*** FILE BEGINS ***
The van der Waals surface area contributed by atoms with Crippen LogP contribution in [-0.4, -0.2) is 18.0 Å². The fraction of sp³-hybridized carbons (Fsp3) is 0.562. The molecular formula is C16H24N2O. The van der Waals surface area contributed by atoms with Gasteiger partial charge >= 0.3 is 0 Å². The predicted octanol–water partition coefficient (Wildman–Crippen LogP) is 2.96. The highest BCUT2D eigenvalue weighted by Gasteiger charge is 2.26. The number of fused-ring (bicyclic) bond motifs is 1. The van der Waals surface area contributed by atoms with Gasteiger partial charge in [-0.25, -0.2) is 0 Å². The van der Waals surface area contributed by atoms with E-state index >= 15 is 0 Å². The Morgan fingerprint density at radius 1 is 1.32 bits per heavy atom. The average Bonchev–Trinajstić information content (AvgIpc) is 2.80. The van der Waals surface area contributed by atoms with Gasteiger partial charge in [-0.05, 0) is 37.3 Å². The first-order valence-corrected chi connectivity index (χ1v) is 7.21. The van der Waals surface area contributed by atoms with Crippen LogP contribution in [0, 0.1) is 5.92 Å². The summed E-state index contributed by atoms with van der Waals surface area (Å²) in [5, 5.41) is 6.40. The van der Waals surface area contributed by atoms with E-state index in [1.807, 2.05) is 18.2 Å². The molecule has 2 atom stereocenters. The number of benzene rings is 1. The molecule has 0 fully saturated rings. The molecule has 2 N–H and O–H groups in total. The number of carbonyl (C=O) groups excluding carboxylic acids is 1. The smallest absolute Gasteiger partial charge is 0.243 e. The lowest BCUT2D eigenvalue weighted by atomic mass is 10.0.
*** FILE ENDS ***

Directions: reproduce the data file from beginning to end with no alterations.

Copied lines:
The van der Waals surface area contributed by atoms with Crippen LogP contribution in [-0.4, -0.2) is 18.0 Å². The fraction of sp³-hybridized carbons (Fsp3) is 0.562. The molecular formula is C16H24N2O. The van der Waals surface area contributed by atoms with Gasteiger partial charge >= 0.3 is 0 Å². The predicted octanol–water partition coefficient (Wildman–Crippen LogP) is 2.96. The highest BCUT2D eigenvalue weighted by Gasteiger charge is 2.26. The number of fused-ring (bicyclic) bond motifs is 1. The van der Waals surface area contributed by atoms with Gasteiger partial charge in [-0.25, -0.2) is 0 Å². The van der Waals surface area contributed by atoms with E-state index >= 15 is 0 Å². The Morgan fingerprint density at radius 1 is 1.32 bits per heavy atom. The average Bonchev–Trinajstić information content (AvgIpc) is 2.80. The van der Waals surface area contributed by atoms with Gasteiger partial charge in [-0.05, 0) is 37.3 Å². The first-order valence-corrected chi connectivity index (χ1v) is 7.21. The van der Waals surface area contributed by atoms with Crippen LogP contribution in [0, 0.1) is 5.92 Å². The summed E-state index contributed by atoms with van der Waals surface area (Å²) in [5, 5.41) is 6.40. The van der Waals surface area contributed by atoms with E-state index in [1.807, 2.05) is 18.2 Å². The molecule has 2 atom stereocenters. The number of benzene rings is 1. The molecule has 0 fully saturated rings. The molecule has 2 N–H and O–H groups in total. The number of carbonyl (C=O) groups excluding carboxylic acids is 1. The smallest absolute Gasteiger partial charge is 0.243 e. The lowest BCUT2D eigenvalue weighted by atomic mass is 10.0.